What are perfume/cologne notes?
Think of perfume notes as the ingredients that make up a fragrance. From natural floral scents to synthetically created molecules, there are many notes for perfumers to choose from. In fact, it’s now possible to create almost any smell you fancy – candyfloss, baby powder, freshly cut grass and even rain. There’s no limit to the number that can be used in each fragrance, but all scents – even the simplest ones – blend at least three perfume notes together. It is the individual arrangements of these notes that create a unique fragrance.
Top notes (lightest molecule)
Top notes are the first notes you smell when trying a fragrance, so they are the ones that shape your first impressions of a scent. These often fresh, fruity scents are usually light and burst on your skin as you spray, fading 10-15 minutes after applying.
Popular top notes: bergamot, orange, grapefruit, lemon, basil
Heart notes (middle)
Once the top notes fade, the heart (or middle) notes start to bloom. These usually floral, full-bodied notes are the most dominant of the fragrance; they are more long-lasting than the top notes but less than the base notes. These notes form the core of the fragrance.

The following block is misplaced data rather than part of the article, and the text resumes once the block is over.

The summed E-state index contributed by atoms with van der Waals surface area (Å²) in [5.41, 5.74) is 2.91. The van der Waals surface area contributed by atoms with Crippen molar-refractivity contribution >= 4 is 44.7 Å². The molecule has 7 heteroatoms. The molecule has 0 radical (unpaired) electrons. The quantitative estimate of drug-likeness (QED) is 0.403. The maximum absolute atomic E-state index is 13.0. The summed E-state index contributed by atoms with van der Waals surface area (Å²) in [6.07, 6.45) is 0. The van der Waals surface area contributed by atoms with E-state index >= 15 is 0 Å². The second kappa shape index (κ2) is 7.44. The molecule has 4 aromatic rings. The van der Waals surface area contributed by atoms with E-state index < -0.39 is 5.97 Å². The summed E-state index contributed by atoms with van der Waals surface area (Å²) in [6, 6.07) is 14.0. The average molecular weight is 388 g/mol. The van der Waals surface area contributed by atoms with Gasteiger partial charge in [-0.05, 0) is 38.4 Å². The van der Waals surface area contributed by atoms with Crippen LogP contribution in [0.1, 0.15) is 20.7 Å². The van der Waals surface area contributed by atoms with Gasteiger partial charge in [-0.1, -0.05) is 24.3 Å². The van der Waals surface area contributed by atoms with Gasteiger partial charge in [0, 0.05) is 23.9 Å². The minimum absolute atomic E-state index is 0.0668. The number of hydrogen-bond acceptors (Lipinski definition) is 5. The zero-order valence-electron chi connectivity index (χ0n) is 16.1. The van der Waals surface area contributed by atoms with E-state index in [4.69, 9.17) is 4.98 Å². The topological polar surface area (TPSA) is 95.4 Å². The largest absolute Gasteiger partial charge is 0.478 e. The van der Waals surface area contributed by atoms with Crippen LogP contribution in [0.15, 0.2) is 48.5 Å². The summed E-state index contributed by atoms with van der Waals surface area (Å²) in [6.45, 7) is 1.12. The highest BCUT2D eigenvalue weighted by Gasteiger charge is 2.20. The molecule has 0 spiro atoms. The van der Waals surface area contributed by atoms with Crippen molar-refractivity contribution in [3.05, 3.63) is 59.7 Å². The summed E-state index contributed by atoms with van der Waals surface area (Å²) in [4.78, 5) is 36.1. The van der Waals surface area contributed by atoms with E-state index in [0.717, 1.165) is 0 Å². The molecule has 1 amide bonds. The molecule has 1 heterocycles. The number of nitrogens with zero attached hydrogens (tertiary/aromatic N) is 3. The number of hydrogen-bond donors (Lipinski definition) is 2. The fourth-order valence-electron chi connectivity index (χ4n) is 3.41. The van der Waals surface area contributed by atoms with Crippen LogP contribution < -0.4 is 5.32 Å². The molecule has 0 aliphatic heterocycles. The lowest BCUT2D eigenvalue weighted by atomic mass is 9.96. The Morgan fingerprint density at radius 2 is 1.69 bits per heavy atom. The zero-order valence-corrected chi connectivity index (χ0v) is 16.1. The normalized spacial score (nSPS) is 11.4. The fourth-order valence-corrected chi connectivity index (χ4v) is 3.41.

Popular heart notes: lavender, rosemary, black pepper, geranium, juniper
Base notes (heaviest molecule)
Base (or bottom) notes are what remain once the heart notes fade away. It is these notes that you remember most and that help create a memory in your mind. Most fragrances have the same base notes because there’s only a small amount that will last long enough on the skin to be used as a base. These longest-lasting notes also help to boost the staying power of the top and heart notes.
Popular base notes: vanilla, sandalwood, cedarwood, jasmine, patchouli